Once upon a time, there was a little girl who liked to draw. She scribbled with crayons, chalk, finger paints, and her mother’s lipstick.
“How cute!” said her grandma.
“Is that of me?” boasted her uncle.
“Draw me next!” begged her sister.
“Let me scan it to show everyone on Facebook!” said her dad.
“Not my brand-new Sephora!” moaned her mom, but she displayed the newest picture with pride.
As the little girl grew older, crayons turned into pastels and finger paints switched to watercolors and oils. She added charcoal, tempera, and pencils to her repertoire.
“Your perspective’s off,” frowned her teacher.
“Does not meet our guidelines,” dismissed her dream art institute.
“Why do you draw everyone so funny?” complained her niece.
“Lacks maturity and composition,” panned the art show critic.
The adult girl looked at her growing stack of unpaid utility bills and she wondered whether she should give it up. Perhaps she should apply at the local fast-food restaurant to earn minimum wage. Maybe she needed to learn graphic design and become more marketable as a digital artist. Maybe she should…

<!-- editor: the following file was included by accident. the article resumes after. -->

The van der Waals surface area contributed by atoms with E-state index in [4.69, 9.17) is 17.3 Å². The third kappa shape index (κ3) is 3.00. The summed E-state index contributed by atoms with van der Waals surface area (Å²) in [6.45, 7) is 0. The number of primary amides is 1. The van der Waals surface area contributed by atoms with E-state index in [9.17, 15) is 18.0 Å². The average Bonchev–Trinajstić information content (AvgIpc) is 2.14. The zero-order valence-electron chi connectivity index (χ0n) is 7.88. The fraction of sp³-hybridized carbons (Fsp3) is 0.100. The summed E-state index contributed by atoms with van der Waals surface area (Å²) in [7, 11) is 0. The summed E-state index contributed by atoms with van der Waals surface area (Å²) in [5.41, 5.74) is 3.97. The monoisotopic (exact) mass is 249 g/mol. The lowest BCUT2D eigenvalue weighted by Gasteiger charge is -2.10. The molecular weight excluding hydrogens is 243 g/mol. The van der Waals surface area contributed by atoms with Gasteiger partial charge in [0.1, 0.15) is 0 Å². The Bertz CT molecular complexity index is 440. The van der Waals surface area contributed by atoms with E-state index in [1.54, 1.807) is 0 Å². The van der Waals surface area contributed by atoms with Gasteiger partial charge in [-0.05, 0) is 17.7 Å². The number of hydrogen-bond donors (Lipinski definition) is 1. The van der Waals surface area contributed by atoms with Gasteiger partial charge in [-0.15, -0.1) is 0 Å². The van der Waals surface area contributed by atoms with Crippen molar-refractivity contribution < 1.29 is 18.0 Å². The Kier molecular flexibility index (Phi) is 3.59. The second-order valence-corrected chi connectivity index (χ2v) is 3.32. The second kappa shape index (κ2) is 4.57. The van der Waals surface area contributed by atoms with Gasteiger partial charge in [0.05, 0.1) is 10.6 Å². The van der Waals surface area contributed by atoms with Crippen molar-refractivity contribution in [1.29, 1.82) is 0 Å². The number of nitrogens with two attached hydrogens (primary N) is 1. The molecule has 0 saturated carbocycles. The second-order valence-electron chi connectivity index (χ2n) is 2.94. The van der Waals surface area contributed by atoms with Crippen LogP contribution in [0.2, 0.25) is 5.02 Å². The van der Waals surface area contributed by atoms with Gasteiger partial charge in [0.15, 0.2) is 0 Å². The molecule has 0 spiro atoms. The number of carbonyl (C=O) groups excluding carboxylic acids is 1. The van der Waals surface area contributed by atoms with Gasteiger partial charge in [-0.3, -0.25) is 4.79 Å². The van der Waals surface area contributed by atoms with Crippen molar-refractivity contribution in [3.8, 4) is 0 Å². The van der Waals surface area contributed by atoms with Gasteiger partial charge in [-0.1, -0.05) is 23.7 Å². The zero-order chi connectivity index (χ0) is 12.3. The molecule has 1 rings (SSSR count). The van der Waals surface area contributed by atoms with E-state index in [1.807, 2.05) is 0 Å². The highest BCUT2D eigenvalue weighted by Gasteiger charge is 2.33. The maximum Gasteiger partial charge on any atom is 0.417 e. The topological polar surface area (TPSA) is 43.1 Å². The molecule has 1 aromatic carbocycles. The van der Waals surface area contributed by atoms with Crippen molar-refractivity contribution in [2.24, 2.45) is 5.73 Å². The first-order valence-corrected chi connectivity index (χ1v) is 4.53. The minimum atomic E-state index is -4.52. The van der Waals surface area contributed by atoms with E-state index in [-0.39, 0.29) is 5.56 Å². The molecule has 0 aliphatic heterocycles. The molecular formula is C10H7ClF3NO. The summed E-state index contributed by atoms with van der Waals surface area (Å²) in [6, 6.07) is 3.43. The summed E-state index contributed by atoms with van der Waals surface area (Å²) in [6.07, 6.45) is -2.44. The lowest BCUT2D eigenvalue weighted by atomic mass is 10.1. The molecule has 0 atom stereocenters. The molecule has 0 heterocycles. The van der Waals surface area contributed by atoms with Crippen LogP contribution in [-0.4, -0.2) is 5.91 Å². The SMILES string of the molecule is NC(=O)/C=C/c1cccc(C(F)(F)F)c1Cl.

“This doesn’t look like your work,” said her first art teacher.
“You’ve lost your voice,” said her best friend from art school.
“This does not deserve to have your name on it,” chided her aunt.
The adult girl burned her latest creations, stomping around her home while screaming at the top of her lungs. She hated her work, she wished she never had tried to draw, and everyone could take their stupid criticism and die with it.
Then, when the tears dried on her cheeks, she came across an envelope her mom had put in the mail.
“For you,” the note read.
Inside, there lay a yellow, tattered piece of paper covered with black marks of a fridge magnet.
“It was always my favorite,” the note continued.
A strange neckless person-like creature with wings, flying across either an ocean or a pit of lava. She couldn’t remember which. All drawn in Cin Cin, Sephora tropical coral.
The girl took out a fresh sheet of paper, clipped it to her easel. She could almost feel the excitement of drawing for its own sake, losing herself in the sheer joy of discovering what she could create. She picked up her nearest tube of lipstick, and she drew.